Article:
Properties of Modes in a Rectangular Waveguide
Rectangular waveguides, as opposed to circular and elliptical waveguides, are by far the dominant configuration for the installed base of waveguides for compact systems like radar and inside equipment shelters. That is probably due to the generally greater rigidity of rectangular structures because the wall thickness can be easily made thicker than with circular. It is also easier to route and mount in close quarters, and attaching penetrating objects like probes and switches is much simpler.|
Most rectangular waveguide calculations can be performed on any calculator that has trig function keys. Calculations for circular waveguide, on the other hand, requires the application of Bessel functions, so working equations with a cheap calculator is not going to happen. However, even spreadsheets have Bessel function capability nowadays, so determining cutoff frequencies, field strengths, and any of the other standard values associated with circular waveguide can be done relatively easily. The formulas below represent those quantities most commonly needed for rectangular waveguides. Please see the figure at the right for variable references.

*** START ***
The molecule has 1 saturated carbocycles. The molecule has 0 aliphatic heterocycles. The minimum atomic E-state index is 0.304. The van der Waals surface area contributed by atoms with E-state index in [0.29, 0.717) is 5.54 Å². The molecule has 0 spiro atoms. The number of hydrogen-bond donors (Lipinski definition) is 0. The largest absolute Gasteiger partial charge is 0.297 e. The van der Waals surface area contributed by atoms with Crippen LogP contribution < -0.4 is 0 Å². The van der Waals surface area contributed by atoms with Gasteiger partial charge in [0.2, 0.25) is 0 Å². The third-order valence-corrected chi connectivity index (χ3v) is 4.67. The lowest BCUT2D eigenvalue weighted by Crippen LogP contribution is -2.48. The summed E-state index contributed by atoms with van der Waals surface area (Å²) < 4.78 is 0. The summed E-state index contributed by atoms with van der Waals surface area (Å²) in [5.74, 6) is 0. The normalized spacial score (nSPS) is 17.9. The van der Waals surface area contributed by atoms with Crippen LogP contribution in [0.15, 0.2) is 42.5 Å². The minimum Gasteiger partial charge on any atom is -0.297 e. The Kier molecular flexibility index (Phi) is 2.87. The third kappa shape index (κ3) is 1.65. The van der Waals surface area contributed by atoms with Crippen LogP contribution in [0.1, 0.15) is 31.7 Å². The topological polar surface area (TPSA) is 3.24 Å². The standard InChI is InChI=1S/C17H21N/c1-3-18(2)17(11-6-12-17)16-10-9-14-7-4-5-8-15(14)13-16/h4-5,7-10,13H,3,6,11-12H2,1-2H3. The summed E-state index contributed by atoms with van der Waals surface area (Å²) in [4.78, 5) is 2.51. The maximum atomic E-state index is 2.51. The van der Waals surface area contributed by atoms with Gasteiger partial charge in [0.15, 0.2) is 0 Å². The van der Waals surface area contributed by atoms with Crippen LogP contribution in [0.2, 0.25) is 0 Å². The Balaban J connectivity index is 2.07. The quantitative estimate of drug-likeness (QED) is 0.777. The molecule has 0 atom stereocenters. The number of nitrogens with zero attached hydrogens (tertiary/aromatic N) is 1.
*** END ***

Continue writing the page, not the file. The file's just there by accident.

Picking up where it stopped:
Note: I received the following note from Brian Sequeira, of the Johns Hopkins University Applied Physics Laboratory. "I reviewed tables on rectangular and circular waveguides, and based on my experience of what confuses first-time readers and what does not, I made adjustments to notation & symbols, corrected a couple of sign errors, and put expressions in a form that make their units more apparent." The table for rectangular waveguide can be viewed full-size by clicking on the thumbnail to the right. Brian also provided a table for circular waveguide.
|Quantity||TE Modes||TM Modes|
The expression for α is not valid for degenerate modes.
Equations derived from "Foundations for Microwave Engineering, R.E. Collin, McGraw-Hill